China / Politics

Awards recognize scientists

By Cheng Yingqi (China Daily) Updated: 2013-01-18 23:48

Explosions expert Zheng Zhemin and radar engineer Wang Xiaomo have won China's top science awards.

The State Scientific and Technological Awards is one of the highest honors for scientists who achieved major breakthroughs in cutting-edge scientific and technological studies.

Awards recognize scientists

Chinese President Hu Jintao (C) awards certificates to explosions expert Zheng Zhemin (R) and radar engineer Wang Xiaomo in the awarding ceremony of the State Scientific and Technological Award in Beijing, capital of China, Jan 18, 2013. Zheng and Wang won China's top science award on Friday. [Photo/Xinhua]

The awards, given annually since 2000, were presented by President Hu Jintao at a ceremony on Friday.

Zheng, 88, has devoted himself to research in the areas of elastic mechanics, explosive processing and underground nuclear detonations.

Wang, 74, is regarded as the father of aerial warning and control systems in China.

Party chief Xi Jinping said at the ceremony that China needs to realize a growth pattern that is driven by innovation.

He encouraged scientists and researchers to follow the example set by the two scientists and contribute their wisdom to the country and the people.

Premier Wen Jiabao called for a closer integration of research entities and enterprises, as well as promising to support enterprises that wish to establish research and development centers.

Wen said the country needs breakthroughs in developing and marketing high-tech products.

The government will devote more resources toward science and technology that are considered to be vital for long-term development, he said.

Awards were also bestowed on a number of other scientists, as well as scientific research programs.

Chemist Richard N. Zare from the United States, as well as four other experts from the US, Canada, Denmark and Japan, received the International Cooperation Award in Science and Technology.

Although the total number of awards given this time decreased to 330 from the 374 given out in 2011, experts said that it reflected the shift of focus in China's science and technology research plan.

A medium and long-term (2012-30) plan, passed by the State Council on Wednesday clarifies the seven key research fields of energy, bioscience, environmental earth system, nuclear and particle physics, space and astronomy, and engineering.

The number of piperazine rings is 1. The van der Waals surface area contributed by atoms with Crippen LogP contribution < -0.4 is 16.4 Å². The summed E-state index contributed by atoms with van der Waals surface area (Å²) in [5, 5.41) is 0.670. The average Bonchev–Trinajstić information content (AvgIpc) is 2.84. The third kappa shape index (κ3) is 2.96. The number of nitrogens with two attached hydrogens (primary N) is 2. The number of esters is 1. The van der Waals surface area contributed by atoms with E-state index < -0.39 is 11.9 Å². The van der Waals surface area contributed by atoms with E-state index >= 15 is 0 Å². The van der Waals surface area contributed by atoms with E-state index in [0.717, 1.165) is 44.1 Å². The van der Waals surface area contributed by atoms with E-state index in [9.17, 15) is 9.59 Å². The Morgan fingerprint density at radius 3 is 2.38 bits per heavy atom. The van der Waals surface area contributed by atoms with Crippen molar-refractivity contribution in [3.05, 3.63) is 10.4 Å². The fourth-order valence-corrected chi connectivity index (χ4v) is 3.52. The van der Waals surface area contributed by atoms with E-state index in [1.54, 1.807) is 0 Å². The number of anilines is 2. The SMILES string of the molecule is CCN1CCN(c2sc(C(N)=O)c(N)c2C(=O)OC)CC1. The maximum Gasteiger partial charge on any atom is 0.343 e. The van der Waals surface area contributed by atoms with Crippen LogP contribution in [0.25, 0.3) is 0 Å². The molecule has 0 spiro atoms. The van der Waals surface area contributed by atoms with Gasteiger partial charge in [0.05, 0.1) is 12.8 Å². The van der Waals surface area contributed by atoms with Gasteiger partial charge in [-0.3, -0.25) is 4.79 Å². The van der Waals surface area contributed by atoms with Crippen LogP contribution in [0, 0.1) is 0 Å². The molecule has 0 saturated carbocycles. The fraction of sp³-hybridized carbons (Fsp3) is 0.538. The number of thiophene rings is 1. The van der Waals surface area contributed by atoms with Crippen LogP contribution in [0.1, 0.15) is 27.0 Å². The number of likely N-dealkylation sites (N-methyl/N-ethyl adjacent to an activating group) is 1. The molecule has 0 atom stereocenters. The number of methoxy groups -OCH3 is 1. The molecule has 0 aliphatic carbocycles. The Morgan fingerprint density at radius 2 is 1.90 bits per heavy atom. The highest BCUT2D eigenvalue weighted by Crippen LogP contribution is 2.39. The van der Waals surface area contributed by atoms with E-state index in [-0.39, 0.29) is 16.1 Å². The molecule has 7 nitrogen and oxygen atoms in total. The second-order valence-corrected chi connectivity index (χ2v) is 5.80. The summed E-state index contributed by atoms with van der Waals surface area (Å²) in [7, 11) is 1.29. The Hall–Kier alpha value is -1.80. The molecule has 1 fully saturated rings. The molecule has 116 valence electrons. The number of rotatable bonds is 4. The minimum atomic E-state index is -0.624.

This year, awards for natural science projects increased 13.9 percent, according to the Office for Science and Technology Awards.

"This year the quality of natural science projects improved extensively, a good number of excellent achievements were made in fields like bioscience and astrophysics," said Chen Zhimin, deputy director of the office.

"In the strategic research fields, we are winning a bigger global voice, changing from the pursuer to the leader," Chen said.

For example, an award-winning project on ultra-high voltage transmission line technologies is the world's first attempt to develop a full array of facilities of its kind, according to Chen Weijiang, one of the leading researchers of the project that brings together 50,000 participants and more than 100 institutes and companies in China.

More than 70 percent of the power demand in China is in the central and eastern areas, while most power resources, such as coal, water and wind are in the west. So power transmission research is crucial for stable and sustainable power supplies, he said.

The average age of scientists receiving awards this year is 47, while 10.8 percent of the award winners are under 35. Also, 37 percent had studied abroad.

Rainer Spurzem, a German scientist who works for the National Astronomical Observatories under the Chinese Academy of Sciences, is leading a team to build a supercomputer named Tiger in the observatories.

He said China's academy is eager to find areas where they can find big innovations.

"China ... is heavily accelerated ― it only started from 10 years ago but China wants to make fast progress, so the idea is to jump over some steps," he said

"But the developed part is just the top of the pyramid, and there is nothing in the steps below, so there still needs a lot of development in the middle of the pyramid," he said.

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